- The Justice Department announced that it has reached an agreement with Connecticut and state officials to resolve claims that the state failed to provide voter registration opportunities required by Section 5 of the National Voter Registration Act of 1993 (NVRA).
- Head of the Civil Rights Division Vanita Gupta wrote an op-ed in the Washington Post, highlighting the impact of the Supreme Court’s 2013 decision in Shelby County v. Holder on the division’s voting rights work and recent court decisions against discriminatory voting laws in North Carolina (by the Fourth Circuit) and Texas (by the Fifth Circuit). As our country celebrates the 51st anniversary of the passage of the Voting Rights Act this week, she emphasized the collective role that all of us must play in safeguarding the right to vote: “The Founders in Philadelphia, activists at Seneca Falls, N.Y., and marchers in Selma, Ala., all recognized the profound power of the franchise. When we allow discrimination to infect our elections, we disrespect the sacrifices of those who came before us and threaten the progress they achieved. But when we protect the rights of our fellow voters to make their choices, whatever they may be and whomever they may be for, we do our part to build our more perfect union. That means Congress needs to restore the full protections of the Voting Rights Act. State legislatures need to remove unjustified voting rules. Poll workers need to oversee fair elections. And eligible Americans need to vote.”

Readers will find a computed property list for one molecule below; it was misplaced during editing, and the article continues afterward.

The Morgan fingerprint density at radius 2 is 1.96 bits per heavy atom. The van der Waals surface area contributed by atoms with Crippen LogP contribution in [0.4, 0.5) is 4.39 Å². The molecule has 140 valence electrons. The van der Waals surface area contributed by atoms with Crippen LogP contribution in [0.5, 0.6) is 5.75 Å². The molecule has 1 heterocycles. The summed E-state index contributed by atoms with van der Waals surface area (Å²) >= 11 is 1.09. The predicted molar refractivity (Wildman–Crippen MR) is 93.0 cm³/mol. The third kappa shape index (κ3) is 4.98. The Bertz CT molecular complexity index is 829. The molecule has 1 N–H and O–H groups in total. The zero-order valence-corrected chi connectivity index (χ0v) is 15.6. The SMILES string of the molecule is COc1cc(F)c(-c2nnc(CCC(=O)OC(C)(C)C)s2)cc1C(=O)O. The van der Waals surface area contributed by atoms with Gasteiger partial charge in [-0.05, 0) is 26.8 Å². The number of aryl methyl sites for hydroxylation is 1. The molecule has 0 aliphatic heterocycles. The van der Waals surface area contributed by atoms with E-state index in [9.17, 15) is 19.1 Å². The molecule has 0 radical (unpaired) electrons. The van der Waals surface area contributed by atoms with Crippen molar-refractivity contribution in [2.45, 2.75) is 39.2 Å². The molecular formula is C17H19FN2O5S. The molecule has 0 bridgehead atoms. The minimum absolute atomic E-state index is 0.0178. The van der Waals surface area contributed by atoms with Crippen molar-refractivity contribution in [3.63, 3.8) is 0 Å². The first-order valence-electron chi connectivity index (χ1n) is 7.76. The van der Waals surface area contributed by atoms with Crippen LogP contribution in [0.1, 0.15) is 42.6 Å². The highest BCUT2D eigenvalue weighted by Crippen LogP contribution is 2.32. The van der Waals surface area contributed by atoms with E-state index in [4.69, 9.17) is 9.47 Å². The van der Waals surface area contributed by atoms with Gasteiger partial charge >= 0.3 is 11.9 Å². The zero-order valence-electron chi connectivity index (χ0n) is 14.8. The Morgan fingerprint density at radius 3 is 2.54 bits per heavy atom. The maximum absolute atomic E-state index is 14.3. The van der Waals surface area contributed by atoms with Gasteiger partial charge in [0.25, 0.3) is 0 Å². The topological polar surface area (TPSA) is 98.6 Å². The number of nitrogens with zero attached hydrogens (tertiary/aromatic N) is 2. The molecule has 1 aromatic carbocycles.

- The Justice Department filed a complaint in the Southern District of Texas alleging that Harris County, Texas, violated the Americans with Disabilities Act (ADA) by failing to provide accessible polling places for voters with disabilities. Many polling places in Harris County have architectural barriers – such as steep ramps and narrow doors – that make them inaccessible to voters who use wheelchairs or have mobility impairments, or voters who are blind or have vision impairments.
Updated December 28, 2016